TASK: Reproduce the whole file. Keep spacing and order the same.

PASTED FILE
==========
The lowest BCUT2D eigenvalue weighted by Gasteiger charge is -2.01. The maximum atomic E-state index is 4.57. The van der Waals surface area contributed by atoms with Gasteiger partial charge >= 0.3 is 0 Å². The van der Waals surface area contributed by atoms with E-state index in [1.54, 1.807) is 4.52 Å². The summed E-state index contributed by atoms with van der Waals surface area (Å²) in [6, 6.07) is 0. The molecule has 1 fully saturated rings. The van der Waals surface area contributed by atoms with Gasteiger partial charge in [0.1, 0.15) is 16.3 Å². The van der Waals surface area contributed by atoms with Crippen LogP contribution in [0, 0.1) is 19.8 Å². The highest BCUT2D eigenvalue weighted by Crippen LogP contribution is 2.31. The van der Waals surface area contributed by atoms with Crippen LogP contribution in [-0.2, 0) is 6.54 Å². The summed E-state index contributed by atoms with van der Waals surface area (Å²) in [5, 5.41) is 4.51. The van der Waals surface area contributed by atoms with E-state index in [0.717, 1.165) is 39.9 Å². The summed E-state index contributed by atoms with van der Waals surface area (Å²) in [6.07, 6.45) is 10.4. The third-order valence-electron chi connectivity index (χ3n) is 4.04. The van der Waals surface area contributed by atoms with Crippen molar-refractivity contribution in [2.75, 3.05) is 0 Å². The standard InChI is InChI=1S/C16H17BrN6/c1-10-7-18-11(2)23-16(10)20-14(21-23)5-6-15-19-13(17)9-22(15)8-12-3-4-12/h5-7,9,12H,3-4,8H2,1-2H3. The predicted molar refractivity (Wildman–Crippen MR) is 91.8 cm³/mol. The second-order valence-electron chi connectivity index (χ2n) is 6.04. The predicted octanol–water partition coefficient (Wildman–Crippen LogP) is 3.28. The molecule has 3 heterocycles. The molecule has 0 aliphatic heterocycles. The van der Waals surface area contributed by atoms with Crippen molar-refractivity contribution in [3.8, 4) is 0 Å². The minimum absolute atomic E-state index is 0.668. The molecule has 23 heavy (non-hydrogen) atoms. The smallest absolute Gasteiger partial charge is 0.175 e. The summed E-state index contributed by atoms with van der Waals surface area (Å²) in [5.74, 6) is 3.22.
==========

The lowest BCUT2D eigenvalue weighted by Gasteiger charge is -2.01. The maximum atomic E-state index is 4.57. The van der Waals surface area contributed by atoms with Gasteiger partial charge >= 0.3 is 0 Å². The van der Waals surface area contributed by atoms with E-state index in [1.54, 1.807) is 4.52 Å². The summed E-state index contributed by atoms with van der Waals surface area (Å²) in [6, 6.07) is 0. The molecule has 1 fully saturated rings. The van der Waals surface area contributed by atoms with Gasteiger partial charge in [0.1, 0.15) is 16.3 Å². The van der Waals surface area contributed by atoms with Crippen LogP contribution in [0, 0.1) is 19.8 Å². The highest BCUT2D eigenvalue weighted by Crippen LogP contribution is 2.31. The van der Waals surface area contributed by atoms with Crippen LogP contribution in [-0.2, 0) is 6.54 Å². The summed E-state index contributed by atoms with van der Waals surface area (Å²) in [5, 5.41) is 4.51. The van der Waals surface area contributed by atoms with E-state index in [0.717, 1.165) is 39.9 Å². The summed E-state index contributed by atoms with van der Waals surface area (Å²) in [6.07, 6.45) is 10.4. The third-order valence-electron chi connectivity index (χ3n) is 4.04. The van der Waals surface area contributed by atoms with Crippen molar-refractivity contribution in [2.75, 3.05) is 0 Å². The standard InChI is InChI=1S/C16H17BrN6/c1-10-7-18-11(2)23-16(10)20-14(21-23)5-6-15-19-13(17)9-22(15)8-12-3-4-12/h5-7,9,12H,3-4,8H2,1-2H3. The predicted molar refractivity (Wildman–Crippen MR) is 91.8 cm³/mol. The second-order valence-electron chi connectivity index (χ2n) is 6.04. The predicted octanol–water partition coefficient (Wildman–Crippen LogP) is 3.28. The molecule has 3 heterocycles. The molecule has 0 aliphatic heterocycles. The van der Waals surface area contributed by atoms with Crippen molar-refractivity contribution in [3.8, 4) is 0 Å². The minimum absolute atomic E-state index is 0.668. The molecule has 23 heavy (non-hydrogen) atoms. The smallest absolute Gasteiger partial charge is 0.175 e. The summed E-state index contributed by atoms with van der Waals surface area (Å²) in [5.74, 6) is 3.22.